While SlideRoom is mostly known for how it handles multi-media, application forms are also a large part of the application process. So I wanted to offer some tips on gathering data (that most data managers may already know).
Keep form sections separate: Breaking up long forms into easy sections will prevent applicants from “melting” away during the process. Further, each section is actually a separate form, meaning it can be reused for other programs. If you have a set of questions that are common to multiple programs, keep these separate from questions that are unique to a particular program. This has two management benefits.
On the front end, it becomes easier to reuse preexisting forms, rather than making a new form for each program. On the back end, the spreadsheets of data will be more organized across programs. Different programs with the same questions can now share columns of data. If you create a new form for each program, columns cannot be shared.
Make the title of each for semi-descriptive: If all your forms are named “Questions,” but they contain different questions, it becomes hard to stay organized over time. Which brings me to my third point, do you really need slightly different sets of questions?
Consolidate data needs across programs: This is the single biggest thing you can do to make administration easier. Often two different programs ask slightly different questions. See if you can get these to be the same. Not only will you generate benefits as mentioned above, but another huge benefit opens: moving applicants. We all know that applicants often apply to the wrong program, and so you need to move them into the correct program. This is no problem if they have the same form. But if the two programs have different requirements, problem.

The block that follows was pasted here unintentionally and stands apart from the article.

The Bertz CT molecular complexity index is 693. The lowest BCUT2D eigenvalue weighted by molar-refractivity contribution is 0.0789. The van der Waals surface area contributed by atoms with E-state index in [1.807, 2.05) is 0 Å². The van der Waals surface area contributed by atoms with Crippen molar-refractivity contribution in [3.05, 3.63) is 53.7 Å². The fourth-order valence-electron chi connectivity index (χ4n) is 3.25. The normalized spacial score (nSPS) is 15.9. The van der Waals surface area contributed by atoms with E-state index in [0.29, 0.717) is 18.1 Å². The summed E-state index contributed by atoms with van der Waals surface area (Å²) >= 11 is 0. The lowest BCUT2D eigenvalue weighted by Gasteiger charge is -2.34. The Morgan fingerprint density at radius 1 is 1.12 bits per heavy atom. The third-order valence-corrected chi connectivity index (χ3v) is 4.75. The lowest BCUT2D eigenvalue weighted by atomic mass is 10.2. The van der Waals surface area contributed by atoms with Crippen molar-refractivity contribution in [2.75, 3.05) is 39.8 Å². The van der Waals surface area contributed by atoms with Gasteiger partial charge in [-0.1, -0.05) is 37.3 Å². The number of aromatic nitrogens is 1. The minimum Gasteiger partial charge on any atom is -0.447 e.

Offer preselected answer options: When you give applicants a drop down, check box, etc … it not only makes it easier for them, but it gives your admins consistent data to work with. This data ends up in spreadsheets anyway, so why not have consistent data for sortable columns.
Don’t ask for data you don’t really need: This sounds obvious, but keeping things short can become difficult when there are many separate demands. For example, don’t ask for letters of reference from everyone, when only finalists need them. Perhaps you only need contact information? Another example, don’t ask applicants to answer questions that another system has already gathered for you. This is the wrong solution for your lack of database integration.
Hopefully these tips are helpful. As we give clients more control over form creation/management this year, we hope to promote good data practices.